Monday, August 27, 2007
plastic toy shelf*
tall boy dresser*
bathroom pantry/towel cabinet
cot and extra pad
window mount air conditioner
pots and pans
baby booster seat
wobbly kitchen table*
angle brackets for wobbly kitchen table
four dining chairs*
two folding chairs
etc. etc. etc.
*indicates used items
red indicates items carried on top of our car.
With the furniture all in and the piles of unpacked stuff slowly shrinking, its starting to feel like a real home here. As I poured myself a bowl of cereal tonight into an unfamiliar bowl, and ate with an unfamiliar spoon at an unfamiliar table I had the bizarre sensation of being at someone else's home. I remarked to Melissa that our decision to celebrate our five year anniversary by selling everything and moving across the country seemed on the outside a bit crazy. But the alternative (keeping everything we have and driving across the country) would have been insane.
On a different note...
Tonight Melissa and I watched a bit from Cirque du Soleil (for those of you who, like me, were raised during the phonics era of public education, that's SIRK DAY SO-LAY.) To say nothing of the French proclivity for superfluous letters, we were amazed at the limits to which performers can push their own bodies. The on-stage phantasmagoria of dance, music, acrobatics, and old fashion circus clowning was enough to make me break out into spontaneous applause right in the middle of my living room, only to pause and glance sideways at Melissa long enough to feel fairly silly. The clapping would have been natural had we been attending the live performance, and even at the end of a particularly evocative movie clapping feels perfectly appropriate, but somehow, sitting with my wife in my living room, in front of our computer screen, it was just silly.
When, in 2006, BYU quarterback John beck, sprinting towards the sidelines to avoid the oncoming defense, threw a 20 yard touch down pass behind him, across his chest and into the waiting arms of Johnny Harline to win the big rivalry game against Utah, I screamed liked I'd just won Powerball. I jumped up and down, clapped, high-fived everyone in the room, hugged my wife, and cheered again. "That was amazing!" I kept saying, like the people around me didn't believe me and I had to prove it to them.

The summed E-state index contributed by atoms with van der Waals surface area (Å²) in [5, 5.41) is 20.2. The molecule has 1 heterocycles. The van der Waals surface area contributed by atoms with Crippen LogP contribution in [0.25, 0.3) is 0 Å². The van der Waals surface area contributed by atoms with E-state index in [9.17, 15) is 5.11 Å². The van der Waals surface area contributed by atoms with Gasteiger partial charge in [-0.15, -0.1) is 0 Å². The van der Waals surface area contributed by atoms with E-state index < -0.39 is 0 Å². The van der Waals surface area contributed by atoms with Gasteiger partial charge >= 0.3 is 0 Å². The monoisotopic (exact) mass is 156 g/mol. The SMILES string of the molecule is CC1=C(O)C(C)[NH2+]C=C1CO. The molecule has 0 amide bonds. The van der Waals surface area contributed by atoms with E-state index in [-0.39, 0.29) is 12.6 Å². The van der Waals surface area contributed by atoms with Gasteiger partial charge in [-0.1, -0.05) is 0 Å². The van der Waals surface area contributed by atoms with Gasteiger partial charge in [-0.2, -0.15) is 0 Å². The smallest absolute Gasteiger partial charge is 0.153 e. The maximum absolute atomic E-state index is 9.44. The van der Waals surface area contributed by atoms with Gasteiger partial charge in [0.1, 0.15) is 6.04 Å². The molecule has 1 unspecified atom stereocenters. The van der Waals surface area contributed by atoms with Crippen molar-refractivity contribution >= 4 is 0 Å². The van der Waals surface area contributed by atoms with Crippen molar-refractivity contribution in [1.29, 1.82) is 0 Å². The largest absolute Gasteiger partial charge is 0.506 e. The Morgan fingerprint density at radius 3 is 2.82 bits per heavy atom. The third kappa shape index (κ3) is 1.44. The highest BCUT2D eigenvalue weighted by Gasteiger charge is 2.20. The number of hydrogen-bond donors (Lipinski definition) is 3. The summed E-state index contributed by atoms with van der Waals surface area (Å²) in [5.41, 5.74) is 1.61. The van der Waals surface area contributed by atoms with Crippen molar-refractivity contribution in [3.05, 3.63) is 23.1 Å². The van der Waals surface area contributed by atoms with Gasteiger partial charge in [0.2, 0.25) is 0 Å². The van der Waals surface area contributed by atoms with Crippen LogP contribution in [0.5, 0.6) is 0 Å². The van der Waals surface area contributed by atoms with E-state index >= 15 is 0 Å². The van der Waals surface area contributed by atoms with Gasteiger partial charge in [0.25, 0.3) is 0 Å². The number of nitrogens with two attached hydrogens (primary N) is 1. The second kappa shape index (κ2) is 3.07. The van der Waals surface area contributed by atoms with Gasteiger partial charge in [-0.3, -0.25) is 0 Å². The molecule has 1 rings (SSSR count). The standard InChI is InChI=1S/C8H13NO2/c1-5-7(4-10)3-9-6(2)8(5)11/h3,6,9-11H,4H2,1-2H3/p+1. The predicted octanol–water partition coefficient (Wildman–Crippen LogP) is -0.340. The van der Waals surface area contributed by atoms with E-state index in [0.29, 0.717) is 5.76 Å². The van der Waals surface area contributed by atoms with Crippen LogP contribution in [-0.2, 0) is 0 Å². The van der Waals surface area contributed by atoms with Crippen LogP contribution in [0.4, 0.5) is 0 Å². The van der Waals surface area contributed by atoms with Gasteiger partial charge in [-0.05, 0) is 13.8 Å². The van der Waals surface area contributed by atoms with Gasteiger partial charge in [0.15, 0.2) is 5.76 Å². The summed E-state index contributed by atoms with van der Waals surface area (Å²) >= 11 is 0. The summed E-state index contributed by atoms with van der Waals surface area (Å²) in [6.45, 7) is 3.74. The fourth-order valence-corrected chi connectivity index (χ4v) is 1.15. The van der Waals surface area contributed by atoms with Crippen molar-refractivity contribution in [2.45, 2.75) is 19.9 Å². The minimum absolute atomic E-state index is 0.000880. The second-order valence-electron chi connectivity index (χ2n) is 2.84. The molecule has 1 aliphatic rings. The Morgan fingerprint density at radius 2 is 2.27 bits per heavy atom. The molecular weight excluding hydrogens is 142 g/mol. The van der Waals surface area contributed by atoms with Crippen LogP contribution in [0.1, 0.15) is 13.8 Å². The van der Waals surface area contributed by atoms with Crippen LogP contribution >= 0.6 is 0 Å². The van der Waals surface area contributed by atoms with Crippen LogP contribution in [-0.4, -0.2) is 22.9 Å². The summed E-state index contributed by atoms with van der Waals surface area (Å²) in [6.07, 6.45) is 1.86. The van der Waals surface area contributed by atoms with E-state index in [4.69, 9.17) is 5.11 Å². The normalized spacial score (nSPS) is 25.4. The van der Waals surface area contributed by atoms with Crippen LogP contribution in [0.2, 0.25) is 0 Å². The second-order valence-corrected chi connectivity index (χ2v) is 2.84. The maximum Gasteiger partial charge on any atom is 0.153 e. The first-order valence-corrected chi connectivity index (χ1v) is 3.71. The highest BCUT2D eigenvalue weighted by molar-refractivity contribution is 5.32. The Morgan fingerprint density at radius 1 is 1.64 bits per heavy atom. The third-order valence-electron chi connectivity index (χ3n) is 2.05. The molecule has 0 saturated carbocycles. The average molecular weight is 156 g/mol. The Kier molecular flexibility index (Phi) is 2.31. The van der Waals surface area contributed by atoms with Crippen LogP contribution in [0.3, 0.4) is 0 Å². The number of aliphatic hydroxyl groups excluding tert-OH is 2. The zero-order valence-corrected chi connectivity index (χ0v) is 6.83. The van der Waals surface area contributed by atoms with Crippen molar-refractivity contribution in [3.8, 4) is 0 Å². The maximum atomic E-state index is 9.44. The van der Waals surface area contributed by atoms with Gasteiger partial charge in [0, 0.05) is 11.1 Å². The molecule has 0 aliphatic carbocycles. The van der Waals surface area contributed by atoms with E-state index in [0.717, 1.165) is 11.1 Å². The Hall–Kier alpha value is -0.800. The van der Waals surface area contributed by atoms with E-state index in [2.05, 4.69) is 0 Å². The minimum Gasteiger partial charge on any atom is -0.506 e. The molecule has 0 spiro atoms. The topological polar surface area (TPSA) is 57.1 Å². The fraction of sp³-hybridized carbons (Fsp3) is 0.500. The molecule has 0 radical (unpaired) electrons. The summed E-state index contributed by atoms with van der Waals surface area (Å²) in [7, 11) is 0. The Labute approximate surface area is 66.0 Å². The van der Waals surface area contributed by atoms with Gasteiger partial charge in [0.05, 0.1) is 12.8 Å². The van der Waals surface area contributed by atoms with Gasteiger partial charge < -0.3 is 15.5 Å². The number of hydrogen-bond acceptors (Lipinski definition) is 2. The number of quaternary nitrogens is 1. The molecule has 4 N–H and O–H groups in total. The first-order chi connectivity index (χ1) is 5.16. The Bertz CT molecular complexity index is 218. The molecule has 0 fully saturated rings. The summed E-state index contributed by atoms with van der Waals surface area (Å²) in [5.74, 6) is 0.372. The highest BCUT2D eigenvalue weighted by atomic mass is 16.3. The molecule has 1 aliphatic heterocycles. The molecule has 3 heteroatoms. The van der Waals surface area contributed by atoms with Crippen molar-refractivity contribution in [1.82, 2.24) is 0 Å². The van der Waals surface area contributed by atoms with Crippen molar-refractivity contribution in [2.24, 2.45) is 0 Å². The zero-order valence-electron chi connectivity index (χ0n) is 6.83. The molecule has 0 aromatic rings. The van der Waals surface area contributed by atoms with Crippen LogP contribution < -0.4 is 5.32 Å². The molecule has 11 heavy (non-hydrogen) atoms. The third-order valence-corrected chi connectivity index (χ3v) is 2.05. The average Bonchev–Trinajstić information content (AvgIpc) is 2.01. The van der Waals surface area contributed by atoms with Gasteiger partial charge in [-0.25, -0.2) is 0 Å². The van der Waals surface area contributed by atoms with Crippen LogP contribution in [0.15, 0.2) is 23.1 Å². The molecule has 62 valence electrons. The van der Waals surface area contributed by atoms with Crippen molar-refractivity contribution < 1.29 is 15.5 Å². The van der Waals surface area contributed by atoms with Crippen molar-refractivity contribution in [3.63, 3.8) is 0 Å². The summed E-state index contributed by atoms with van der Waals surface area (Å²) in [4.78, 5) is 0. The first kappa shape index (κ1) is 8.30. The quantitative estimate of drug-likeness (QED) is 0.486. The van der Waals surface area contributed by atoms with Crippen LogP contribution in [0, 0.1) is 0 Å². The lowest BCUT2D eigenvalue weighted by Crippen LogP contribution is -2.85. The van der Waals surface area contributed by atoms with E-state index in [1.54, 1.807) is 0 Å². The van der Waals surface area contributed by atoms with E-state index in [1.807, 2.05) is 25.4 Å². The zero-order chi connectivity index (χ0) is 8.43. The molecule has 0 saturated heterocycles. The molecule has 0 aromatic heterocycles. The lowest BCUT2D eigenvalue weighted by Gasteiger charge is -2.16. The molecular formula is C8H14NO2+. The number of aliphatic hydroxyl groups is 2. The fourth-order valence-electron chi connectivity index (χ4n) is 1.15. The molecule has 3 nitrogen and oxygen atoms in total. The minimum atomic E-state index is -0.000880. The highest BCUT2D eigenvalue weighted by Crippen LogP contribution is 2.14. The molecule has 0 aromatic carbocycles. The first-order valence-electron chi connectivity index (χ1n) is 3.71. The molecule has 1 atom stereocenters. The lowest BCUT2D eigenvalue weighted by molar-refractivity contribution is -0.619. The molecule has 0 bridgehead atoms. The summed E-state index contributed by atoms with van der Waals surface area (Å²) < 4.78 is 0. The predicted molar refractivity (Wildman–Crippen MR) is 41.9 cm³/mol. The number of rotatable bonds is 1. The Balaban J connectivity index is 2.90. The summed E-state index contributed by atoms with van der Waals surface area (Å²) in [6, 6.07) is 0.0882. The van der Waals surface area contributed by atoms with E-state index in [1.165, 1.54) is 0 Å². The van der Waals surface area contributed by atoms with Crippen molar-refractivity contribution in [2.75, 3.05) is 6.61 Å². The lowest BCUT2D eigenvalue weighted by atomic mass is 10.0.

That was a football game. Just a sport, only art in the broadest sense, evocative for the social implications of communal victory, bragging rights, and the collective relief that "we" had beaten Utah. More than accepted, my reaction, and the reaction of the people in the room with me was expected, even dictated by our culture. That is how we are supposed to act during a footbal game. But the BYU football team on our TV could no more hear our un-containable exuberance than could the Cirque Dancers on my computer monitor hear my momentary spasm of applause.
Wordsworth described poetry as a "spontaneous overflow of powerful emotion recollected in tranquility." The poet alone is capable of the tranquil recollection, but all of us, perhaps occasionaly while watching performances like Circque, or our football team, are capable of the spontaneous overflow Wordsworth called poetic. So perhaps my uncontrolled outburst was the seed bed for good poetry. Maybe underneath that response is the subtle urgings of the muse in my ear. Maybe there are songs waiting to leap from my chest in stanza after stanza of lyrical expression. Or maybe, I'm just a geek.